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ARS Home » Southeast Area » Fort Lauderdale, Florida » Invasive Plant Research Laboratory » Research » Research Project #441504

Research Project: Overseas Surveys and Testing for the Development of Biological Control Cogongrass (Imperata Cylindrica)

Location: Invasive Plant Research Laboratory

Project Number: 6032-22000-013-095-I
Project Type: Interagency Reimbursable Agreement

Start Date: Jun 1, 2022
End Date: Sep 30, 2026

Cogongrass invades many subtropical and tropical areas and is estimated to infest over 500 million hectares world-wide. Asia is most likely the native range of cogongrass from where it was accidentally introduced to the US around 1912 in packing material from Japan. Cogongrass was later intentionally introduced for forage in Texas, Mississippi, Alabama, and Florida. Cogongrass is included in the federal noxious weed list and primarily invades the Gulf Coast states from Texas to Florida, Georgia, South Carolina, and Virginia. With climate change, this weed also has the potential to spread north to Oklahoma and Tennessee, and east to coastal North Carolina. Over 100,000 hectares are infested in Florida, Alabama, and Mississippi where cost of control may approach $ 400 per hectare. Cogongrass produces extensive rhizomes and seeds which allow it to spread, persist, and dominate invaded sites. The weed may reproduce vegetatively from rhizomes and is a prolific seed producer which allows wind dispersed invasion of new areas. Cogongrass leaves can grow to 1.2 to 1.5 meters in height and the plant can thrive in fire-based ecosystems. Although the weed was once thought to be suitable as food for cattle, the low nitrogen content, poor digestibility, and high silicate levels in the leaves deter grazing 1) Conduct biological control surveys for insects associated with cogongrass in Australia, Japan, and Indonesia 2) Curate and colonize collected insects from foreign surveys at USDA, Australia and USDA, Ft Lauderdale 3) Colonize and determine suitability of possible biological control agents of cogongrass at USDA, Australia and USDA, Ft Lauderdale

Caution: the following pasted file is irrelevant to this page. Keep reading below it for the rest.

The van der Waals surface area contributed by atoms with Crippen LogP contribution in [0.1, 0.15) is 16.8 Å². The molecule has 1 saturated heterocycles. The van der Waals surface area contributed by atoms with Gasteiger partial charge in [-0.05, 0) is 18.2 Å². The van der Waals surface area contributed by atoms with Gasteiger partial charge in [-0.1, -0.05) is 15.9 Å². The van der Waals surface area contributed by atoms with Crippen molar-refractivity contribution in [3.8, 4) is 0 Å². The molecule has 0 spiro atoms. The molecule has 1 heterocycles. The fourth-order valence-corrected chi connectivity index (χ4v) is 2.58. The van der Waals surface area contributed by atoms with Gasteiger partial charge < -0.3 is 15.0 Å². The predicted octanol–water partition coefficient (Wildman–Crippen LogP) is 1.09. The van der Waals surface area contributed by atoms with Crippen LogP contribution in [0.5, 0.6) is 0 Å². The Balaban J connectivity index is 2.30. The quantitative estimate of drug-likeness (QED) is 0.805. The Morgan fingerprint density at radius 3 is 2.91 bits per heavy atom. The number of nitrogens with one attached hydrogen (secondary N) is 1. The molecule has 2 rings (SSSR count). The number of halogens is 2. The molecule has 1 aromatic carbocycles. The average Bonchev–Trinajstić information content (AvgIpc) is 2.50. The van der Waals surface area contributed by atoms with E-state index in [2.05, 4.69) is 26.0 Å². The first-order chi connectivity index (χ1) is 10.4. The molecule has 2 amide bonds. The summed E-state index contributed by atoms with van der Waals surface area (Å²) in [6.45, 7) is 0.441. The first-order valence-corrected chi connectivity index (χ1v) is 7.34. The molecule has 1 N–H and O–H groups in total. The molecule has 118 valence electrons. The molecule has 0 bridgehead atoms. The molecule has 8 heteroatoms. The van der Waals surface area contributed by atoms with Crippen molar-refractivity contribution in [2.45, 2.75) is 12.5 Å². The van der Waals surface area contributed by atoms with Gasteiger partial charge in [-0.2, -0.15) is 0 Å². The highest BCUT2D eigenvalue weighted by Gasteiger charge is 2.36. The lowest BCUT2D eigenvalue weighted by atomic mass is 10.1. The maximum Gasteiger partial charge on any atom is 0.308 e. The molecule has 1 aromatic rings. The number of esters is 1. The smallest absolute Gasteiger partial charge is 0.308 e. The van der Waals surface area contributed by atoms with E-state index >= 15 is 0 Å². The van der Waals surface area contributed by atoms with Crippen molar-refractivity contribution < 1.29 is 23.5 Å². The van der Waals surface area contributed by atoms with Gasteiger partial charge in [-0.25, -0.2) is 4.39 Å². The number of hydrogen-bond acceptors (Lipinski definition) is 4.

Here, we propose to develop safe and sustainable biological control of the invasive weed, cogongrass, one of the worst weeds worldwide and of disturbed areas of the southeastern US. Options to control this invasive weed are limited to two synthetic herbicidal compounds, glyphosate in natural areas and imazapyr in managed non-crop areas. This shortage of options raises concerns for the development of herbicide resistance. Further, the long-term success of control with these herbicides is highly variable, costly, and provide only temporary relief requiring annual repeat treatments. Additional causes for concern include human exposure to these pesticides and unintentional damage to non-target, valued plants. This project will develop ecologically safe, sustainable, and cost-effective control of cogongrass for forests and grasslands in the southeastern US through the development of biological control agents. 1) Conduct surveys in the area of origin of the weed, Japan, Indonesia, Australia 2) Colonize and curate the collections 3) Determine origin of invasive populations of cogongrass in the US through various molecular techniques 4) Determine safety of field release of biological control agents through quarantine host range testing